By Stephen Press
Hometown Weekly Editor
Just last week, I was looking out the window of the Hometown Weekly newsroom when the approach of a ride-on lawnmower flushed a rabbit from under some brush coverage and into the open. The freshly-exposed critter seemed annoyed, but not all that put out; it projected an air of dismissive confidence, as though it had done its research ahead of time:
“Pfff, that’s a Deere Z700. Top of its class. I outrun those in my sleep. As long as it doesn’t mow any of the clover, we’re good.”
Its apparent haughtiness was entertaining, and it was also the culmination of a month’s worth of rabbit observations from friends in the area who swore, up and down, that these long-eared residents were out in uncommon abundance — and were becoming more and more brazen in their tolerance for humans.
“It’s four feet away from me,” one told me a few weeks ago about a rabbit snacking on his newly-seeded lawn. “It has no fear.”
“It has no fear of you, personally,” I offered. “You present neither the imminent threat of talons or teeth, nor do you have the ability to catch it on foot.”
“They just stare at you and eat with this maddening look,” another said. “And they don’t even move when I yell at them.”
“Did you expect them to engage you in nuanced conversation?”
New England’s rabbits are abundant in our communities — and if the eye test is correct, they’re especially numerous this year. They’re such a common sight that, chances are, unless you’re a small child (in which case, your interest revolves around chasing them), you’ve likely allowed them to blend into the background of our community. There are a lot of them — they do, after all, breed like rabbits.
Beyond that, there are more overtly entertaining critters in the “small, furry and common” category. Chipmunks and squirrels, for example, are hyperactive acrobats whose zany exploits may as well be out of an animated comedy. Rabbits, meanwhile, seem the mammalian equivalent of “My Dinner With Andre”.
What makes these abundant backyard animals worthy of your attention, then?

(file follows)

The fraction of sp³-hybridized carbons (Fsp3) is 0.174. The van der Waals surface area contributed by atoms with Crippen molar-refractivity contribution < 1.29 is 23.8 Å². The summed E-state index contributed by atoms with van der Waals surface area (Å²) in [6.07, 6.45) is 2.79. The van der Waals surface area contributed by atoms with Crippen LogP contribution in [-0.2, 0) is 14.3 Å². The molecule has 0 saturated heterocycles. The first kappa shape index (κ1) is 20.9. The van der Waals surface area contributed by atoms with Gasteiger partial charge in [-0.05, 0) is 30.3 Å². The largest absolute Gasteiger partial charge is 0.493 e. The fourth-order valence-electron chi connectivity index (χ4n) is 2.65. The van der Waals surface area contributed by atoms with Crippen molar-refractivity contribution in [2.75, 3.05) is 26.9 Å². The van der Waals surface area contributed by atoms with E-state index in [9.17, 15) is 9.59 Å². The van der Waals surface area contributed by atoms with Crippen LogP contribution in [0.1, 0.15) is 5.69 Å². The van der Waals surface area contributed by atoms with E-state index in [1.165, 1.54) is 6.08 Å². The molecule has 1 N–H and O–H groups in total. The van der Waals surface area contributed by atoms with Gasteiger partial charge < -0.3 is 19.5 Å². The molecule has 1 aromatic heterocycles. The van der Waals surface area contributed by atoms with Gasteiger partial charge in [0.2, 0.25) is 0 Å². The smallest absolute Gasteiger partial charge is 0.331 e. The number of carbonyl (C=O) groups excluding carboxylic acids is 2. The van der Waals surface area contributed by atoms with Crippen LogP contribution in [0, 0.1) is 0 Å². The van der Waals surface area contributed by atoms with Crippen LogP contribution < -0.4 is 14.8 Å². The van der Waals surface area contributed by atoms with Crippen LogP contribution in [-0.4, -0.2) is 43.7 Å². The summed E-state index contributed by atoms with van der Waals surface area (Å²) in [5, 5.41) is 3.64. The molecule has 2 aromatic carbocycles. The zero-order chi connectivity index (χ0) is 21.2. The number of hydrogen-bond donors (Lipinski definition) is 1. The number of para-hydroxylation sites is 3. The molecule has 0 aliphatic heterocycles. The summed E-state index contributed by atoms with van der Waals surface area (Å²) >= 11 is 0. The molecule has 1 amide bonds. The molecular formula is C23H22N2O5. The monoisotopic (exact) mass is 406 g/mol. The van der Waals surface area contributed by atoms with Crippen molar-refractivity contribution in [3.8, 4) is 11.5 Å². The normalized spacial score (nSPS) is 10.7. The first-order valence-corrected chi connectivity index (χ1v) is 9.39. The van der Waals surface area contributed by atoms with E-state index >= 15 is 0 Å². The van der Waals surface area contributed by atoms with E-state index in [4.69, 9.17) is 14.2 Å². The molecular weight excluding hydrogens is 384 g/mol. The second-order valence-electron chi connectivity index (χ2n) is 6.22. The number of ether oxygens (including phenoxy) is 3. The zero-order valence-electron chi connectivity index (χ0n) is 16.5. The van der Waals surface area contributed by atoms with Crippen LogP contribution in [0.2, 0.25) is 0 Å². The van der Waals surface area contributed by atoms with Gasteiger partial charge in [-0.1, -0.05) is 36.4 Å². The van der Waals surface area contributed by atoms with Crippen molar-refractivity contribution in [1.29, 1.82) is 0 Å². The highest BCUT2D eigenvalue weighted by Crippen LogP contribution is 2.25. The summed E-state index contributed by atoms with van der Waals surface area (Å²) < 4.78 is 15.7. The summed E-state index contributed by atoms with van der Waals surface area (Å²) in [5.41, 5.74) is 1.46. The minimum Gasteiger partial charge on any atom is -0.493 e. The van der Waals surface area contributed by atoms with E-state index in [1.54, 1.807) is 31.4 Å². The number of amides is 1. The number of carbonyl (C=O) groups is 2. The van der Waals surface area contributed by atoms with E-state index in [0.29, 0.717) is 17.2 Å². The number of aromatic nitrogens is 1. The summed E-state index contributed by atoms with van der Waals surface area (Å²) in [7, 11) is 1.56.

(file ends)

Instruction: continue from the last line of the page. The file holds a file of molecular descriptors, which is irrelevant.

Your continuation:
Well, firstly, there’s a chance that you could be seeing a rare, threatened species.
Rabbits in Hometown Weekly’s communities come from two distinct species: the Eastern cottontail and the New England cottontail. Despite looking virtually exactly alike, the two do not interbreed, and the Eastern cottontail’s dominance in the area is such that it has driven the New England cottontail into vulnerable species status, according to the International Union for Conservation of Nature (IUCN).
Often, the two are impossible to tell apart - however, there are some telltale signs that will clue you into whether you’re seeing a true New England native, or a competitor species. The most obvious sign: fifty percent of Eastern cottontails will have a white spot in the middle of their foreheads. Most of New England cottontails, meanwhile, will have a black spot in the same place. Don’t expect the New Englanders to be forthcoming, though: there are estimated to be a mere 13,000 individuals left, distributed throughout the entirety of New England and eastern New York. Given that New England alone is 71,988 square miles, that comes out to a raw average distribution of roughly one rabbit for every 5.5 square miles. In other words: if you’re lucky enough to spot one, you might also consider playing the lottery.
It is also good to note that rarity aside, rabbits do have guises other than that of gluttonous dinner guest. Among those guises: that of Casanova. Anyone who’s been fortunate enough to witness an Eastern cottontail’s courtship display, for example, will tell you that it presents the rabbits in an entirely different light. To a casual observer, it looks like a game or a dance. During the mating ritual, the usually staid and solitary critters suddenly become animated. Males will run at breakneck speed at the females and leap over them. The females, in turn, will run under them and rotate to face the males when they land. If you’ve seen it, it’s impossible to ignore, if only because it seems so out of character for the cottontail to be social and animated — but in fact, it is part of its natural disposition, albeit only when in love.
And if that’s all not enough for you?
Perhaps you might take a moment to appreciate that the rabbit is the quintessential perfect dinner guest — one who is impeccably well-mannered and neatly dressed at all times, despite a shy streak. While it’s playing wallflower at your backyard feast, it’s not disturbing any other visitors, making any annoying noises, or destroying your property. In fact, through its digging and browsing, the rabbit conditions the land to better sustain other species, contributing the biodiversity of the area.
New England’s rabbits don’t have much to say — or do — much of the time. They won’t wow you with gymnastic stunts or boundless energy. They will, however, calmly circulate around your property, keeping everything healthy and looking quite sharp while they do it.
What’s not to like?